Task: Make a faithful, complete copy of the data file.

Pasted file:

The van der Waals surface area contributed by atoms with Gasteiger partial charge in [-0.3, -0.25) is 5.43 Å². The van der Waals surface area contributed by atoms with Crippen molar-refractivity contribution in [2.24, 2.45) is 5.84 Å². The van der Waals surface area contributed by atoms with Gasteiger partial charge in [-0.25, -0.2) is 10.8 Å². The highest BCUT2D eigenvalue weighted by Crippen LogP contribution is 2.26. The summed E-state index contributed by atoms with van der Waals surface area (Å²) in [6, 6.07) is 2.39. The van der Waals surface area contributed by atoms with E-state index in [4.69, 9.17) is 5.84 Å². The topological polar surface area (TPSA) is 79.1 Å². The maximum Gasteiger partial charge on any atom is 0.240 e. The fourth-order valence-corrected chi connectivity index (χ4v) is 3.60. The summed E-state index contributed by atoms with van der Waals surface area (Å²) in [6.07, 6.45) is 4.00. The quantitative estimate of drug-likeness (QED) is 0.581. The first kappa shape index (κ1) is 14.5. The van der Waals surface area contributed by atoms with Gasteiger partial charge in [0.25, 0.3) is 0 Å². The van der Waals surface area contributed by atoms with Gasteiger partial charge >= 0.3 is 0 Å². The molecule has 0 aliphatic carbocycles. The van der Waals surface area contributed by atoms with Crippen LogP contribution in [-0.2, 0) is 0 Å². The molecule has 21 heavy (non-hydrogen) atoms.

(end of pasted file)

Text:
The van der Waals surface area contributed by atoms with Gasteiger partial charge in [-0.3, -0.25) is 5.43 Å². The van der Waals surface area contributed by atoms with Crippen molar-refractivity contribution in [2.24, 2.45) is 5.84 Å². The van der Waals surface area contributed by atoms with Gasteiger partial charge in [-0.25, -0.2) is 10.8 Å². The highest BCUT2D eigenvalue weighted by Crippen LogP contribution is 2.26. The summed E-state index contributed by atoms with van der Waals surface area (Å²) in [6, 6.07) is 2.39. The van der Waals surface area contributed by atoms with E-state index in [4.69, 9.17) is 5.84 Å². The topological polar surface area (TPSA) is 79.1 Å². The maximum Gasteiger partial charge on any atom is 0.240 e. The fourth-order valence-corrected chi connectivity index (χ4v) is 3.60. The summed E-state index contributed by atoms with van der Waals surface area (Å²) in [6.07, 6.45) is 4.00. The quantitative estimate of drug-likeness (QED) is 0.581. The first kappa shape index (κ1) is 14.5. The van der Waals surface area contributed by atoms with Gasteiger partial charge in [0.25, 0.3) is 0 Å². The van der Waals surface area contributed by atoms with Gasteiger partial charge >= 0.3 is 0 Å². The molecule has 0 aliphatic carbocycles. The van der Waals surface area contributed by atoms with Crippen LogP contribution in [-0.2, 0) is 0 Å². The molecule has 21 heavy (non-hydrogen) atoms.